Federal prosecutors in Brazil are accusing U.S. journalist Glenn Greenwald of criminal association over his role in spreading hacked messages from Brazilian officials' phones that suggest collusion between a judge and prosecutors in the conviction and jailing of a former president.
Greenwald published the allegations in the online publication The Intercept, which he co-founded, and The Intercept Brasil. He decried the accusation released Tuesday as an "obvious attempt to attack a free press in retaliation for the revelations we reported."
"We're going to defend a free press like we always have, we're not going to be intimidated by the Bolsonaro government," Greenwald stated, referring to Brazil's far-right President Jair Bolsonaro.
As NPR's Philip Reeves reports from Rio de Janeiro, a judge will decide whether the case against Greenwald can move forward.
Prosecutors from the Federal Public Ministry accused Greenwald and six others in a criminal complaint. They say in a statement that Greenwald provided a hacker with advice about deleting messages that they downloaded and sent to him in order to make it more difficult for authorities to link them to the journalist.
The prosecutors' statement says that it is legal for a journalist to publish information obtained illegally – but adds that Greenwald crossed a line by allegedly providing advice to a hacker on covering their tracks, which could hinder investigations.
Greenwald says the accusation against him, criminal association, is "frivolous."
The prosecutors say they are petitioning a judge to remove an injunction that blocks them from moving forward with investigating Greenwald, who lives in Brazil. According to The Associated Press, Brazil's Supreme Court said last year that the state may not use "coercive measures" against Greenwald because of constitutional protections of the press. "Because of that, a judge would have to authorize any attempt by prosecutors to formally investigate Greenwald or bring charges," the wire service stated.
In December, Brazil's federal police reached a different conclusion than the federal prosecutor about Greenwald's role in the hacking. As The Guardian notes, the police said "it is not possible to identify moral or material participation by the journalist."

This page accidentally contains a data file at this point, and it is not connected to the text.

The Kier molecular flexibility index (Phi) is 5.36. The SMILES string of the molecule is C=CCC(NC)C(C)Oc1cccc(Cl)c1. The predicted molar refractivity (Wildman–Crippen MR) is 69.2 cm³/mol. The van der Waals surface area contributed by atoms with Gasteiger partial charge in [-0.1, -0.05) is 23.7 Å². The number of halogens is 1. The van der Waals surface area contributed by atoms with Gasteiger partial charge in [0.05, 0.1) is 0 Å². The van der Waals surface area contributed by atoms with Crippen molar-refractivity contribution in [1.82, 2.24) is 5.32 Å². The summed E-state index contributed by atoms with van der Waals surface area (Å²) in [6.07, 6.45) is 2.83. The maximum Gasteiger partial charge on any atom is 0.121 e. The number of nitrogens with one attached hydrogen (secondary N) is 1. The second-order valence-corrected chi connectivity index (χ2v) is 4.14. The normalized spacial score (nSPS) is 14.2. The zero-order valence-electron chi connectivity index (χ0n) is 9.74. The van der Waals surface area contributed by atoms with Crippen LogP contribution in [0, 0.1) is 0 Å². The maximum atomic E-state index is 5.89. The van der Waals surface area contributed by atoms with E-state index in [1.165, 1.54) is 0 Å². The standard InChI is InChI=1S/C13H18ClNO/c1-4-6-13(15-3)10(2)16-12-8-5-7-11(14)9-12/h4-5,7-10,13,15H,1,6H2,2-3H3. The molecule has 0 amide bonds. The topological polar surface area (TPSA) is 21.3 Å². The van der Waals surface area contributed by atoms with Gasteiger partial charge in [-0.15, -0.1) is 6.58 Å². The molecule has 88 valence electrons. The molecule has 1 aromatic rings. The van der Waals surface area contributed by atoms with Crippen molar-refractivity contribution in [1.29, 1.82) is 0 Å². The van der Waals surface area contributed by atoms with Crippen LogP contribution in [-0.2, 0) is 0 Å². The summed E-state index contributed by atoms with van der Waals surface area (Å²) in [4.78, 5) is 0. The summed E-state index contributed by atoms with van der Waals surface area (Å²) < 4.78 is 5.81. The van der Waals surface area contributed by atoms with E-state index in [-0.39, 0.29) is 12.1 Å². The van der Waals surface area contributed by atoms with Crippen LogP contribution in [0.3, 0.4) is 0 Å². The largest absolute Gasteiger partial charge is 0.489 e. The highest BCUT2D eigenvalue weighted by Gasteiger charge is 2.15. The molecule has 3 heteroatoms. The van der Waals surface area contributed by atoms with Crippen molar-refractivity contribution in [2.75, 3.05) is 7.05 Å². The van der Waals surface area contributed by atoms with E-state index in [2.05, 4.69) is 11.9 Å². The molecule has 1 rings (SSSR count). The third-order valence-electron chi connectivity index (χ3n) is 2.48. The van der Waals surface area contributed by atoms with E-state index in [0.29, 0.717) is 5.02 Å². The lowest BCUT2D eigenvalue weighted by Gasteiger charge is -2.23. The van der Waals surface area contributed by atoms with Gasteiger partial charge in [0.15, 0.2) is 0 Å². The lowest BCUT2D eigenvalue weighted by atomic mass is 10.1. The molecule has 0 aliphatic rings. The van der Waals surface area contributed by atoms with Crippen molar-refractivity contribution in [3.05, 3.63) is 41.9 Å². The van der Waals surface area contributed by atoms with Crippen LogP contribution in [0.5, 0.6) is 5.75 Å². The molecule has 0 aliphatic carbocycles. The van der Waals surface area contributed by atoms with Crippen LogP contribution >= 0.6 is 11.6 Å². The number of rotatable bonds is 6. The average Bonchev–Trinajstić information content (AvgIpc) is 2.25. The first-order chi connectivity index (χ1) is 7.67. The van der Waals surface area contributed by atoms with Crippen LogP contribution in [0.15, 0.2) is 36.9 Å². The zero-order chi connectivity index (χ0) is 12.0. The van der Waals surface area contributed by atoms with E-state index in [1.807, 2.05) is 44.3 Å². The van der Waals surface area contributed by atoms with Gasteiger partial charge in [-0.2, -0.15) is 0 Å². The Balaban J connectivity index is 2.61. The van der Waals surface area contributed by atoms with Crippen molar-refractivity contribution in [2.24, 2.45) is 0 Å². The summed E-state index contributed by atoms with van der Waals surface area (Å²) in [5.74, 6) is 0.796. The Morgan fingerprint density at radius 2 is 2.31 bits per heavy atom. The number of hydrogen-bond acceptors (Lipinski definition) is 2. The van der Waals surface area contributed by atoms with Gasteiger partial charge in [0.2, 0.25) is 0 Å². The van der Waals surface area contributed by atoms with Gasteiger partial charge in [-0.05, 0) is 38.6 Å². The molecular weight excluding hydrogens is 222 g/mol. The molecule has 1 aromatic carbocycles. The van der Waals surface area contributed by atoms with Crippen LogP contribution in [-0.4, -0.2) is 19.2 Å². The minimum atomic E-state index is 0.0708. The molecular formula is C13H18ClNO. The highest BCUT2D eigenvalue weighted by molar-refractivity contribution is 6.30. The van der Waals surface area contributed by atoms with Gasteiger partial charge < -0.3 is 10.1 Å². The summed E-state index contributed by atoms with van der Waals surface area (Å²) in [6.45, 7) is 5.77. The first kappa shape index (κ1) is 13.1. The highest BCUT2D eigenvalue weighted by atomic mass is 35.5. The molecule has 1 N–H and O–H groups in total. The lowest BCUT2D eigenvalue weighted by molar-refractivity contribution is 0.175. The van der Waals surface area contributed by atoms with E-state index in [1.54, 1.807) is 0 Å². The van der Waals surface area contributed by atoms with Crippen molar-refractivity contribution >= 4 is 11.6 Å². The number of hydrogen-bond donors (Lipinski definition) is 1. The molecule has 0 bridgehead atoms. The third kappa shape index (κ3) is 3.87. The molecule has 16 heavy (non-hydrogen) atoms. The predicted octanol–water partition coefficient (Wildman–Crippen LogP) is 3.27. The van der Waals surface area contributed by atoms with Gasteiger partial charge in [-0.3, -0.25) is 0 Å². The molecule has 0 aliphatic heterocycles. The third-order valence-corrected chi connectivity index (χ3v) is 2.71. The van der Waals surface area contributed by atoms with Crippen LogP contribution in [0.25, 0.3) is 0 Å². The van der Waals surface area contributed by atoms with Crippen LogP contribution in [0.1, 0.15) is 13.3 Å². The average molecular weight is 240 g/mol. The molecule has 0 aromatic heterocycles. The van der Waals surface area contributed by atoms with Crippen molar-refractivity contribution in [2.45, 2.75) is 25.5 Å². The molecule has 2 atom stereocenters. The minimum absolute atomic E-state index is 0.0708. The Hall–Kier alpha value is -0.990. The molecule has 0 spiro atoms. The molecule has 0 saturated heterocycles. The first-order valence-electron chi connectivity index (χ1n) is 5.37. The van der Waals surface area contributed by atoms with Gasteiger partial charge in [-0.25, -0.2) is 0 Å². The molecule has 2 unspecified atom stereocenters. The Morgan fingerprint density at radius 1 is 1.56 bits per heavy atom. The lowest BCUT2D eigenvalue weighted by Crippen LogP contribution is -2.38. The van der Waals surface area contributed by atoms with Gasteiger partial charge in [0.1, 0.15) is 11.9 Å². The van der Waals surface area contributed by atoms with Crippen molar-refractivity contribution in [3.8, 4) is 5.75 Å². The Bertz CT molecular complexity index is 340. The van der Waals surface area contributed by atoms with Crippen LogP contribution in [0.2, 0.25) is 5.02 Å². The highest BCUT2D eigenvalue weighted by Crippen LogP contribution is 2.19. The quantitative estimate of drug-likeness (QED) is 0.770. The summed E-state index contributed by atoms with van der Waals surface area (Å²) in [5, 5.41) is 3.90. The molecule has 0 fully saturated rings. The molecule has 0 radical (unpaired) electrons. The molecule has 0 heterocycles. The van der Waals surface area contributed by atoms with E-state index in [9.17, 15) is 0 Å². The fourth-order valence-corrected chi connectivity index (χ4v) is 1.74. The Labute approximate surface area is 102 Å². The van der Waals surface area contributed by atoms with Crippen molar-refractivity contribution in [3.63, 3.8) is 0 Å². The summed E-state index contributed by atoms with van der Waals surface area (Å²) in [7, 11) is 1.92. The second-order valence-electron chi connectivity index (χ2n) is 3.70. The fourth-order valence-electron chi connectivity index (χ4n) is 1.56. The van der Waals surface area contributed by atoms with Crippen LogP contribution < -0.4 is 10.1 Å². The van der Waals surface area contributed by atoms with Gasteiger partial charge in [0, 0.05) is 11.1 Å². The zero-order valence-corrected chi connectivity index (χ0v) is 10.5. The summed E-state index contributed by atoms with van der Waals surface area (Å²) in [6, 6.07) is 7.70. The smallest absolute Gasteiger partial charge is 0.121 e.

The accusation against Greenwald garnered swift criticism from press freedom advocates.
"The United States must immediately condemn this outrageous assault on the freedom of the press, and recognize that its attacks on press freedoms at home have consequences for American journalists doing their jobs abroad," Ben Winzer, the director of the American Civil Liberties Union's Speech, Privacy, and Technology Project, said in a statement.
The Intercept published the series of reports last year looking into Operation Car Wash, the anti-corruption probe that led to the imprisonment of former President Luiz Inácio Lula da Silva.
"These seem to show a top judge collaborating with prosecutors in a case in which leftist former President Lula da Silva wound up being jailed, and unable to run in the election eventually won by Jair Bolsonaro," Reeves reports. The top judge implicated, Sergio Moro, is now Brazil's justice minister.
"Lula's exclusion from the election, based on Moro's finding of guilt, was a key episode that paved the way for Bolsonaro's election victory," The Intercept stated in its reporting. "Moro now wields immense police and surveillance powers in Brazil — courtesy of a president who was elected only after Moro, while he was a judge, rendered Bolsonaro's key adversary ineligible to run against him."
Greenwald and his colleagues reported the stories based on "private chats, audio recordings, videos, photos, court proceedings, and other documentation" provided by an anonymous source.
Da Silva said in a tweet Tuesday that Greenwald "was a victim of another blatant abuse of authority against freedom of press and democracy."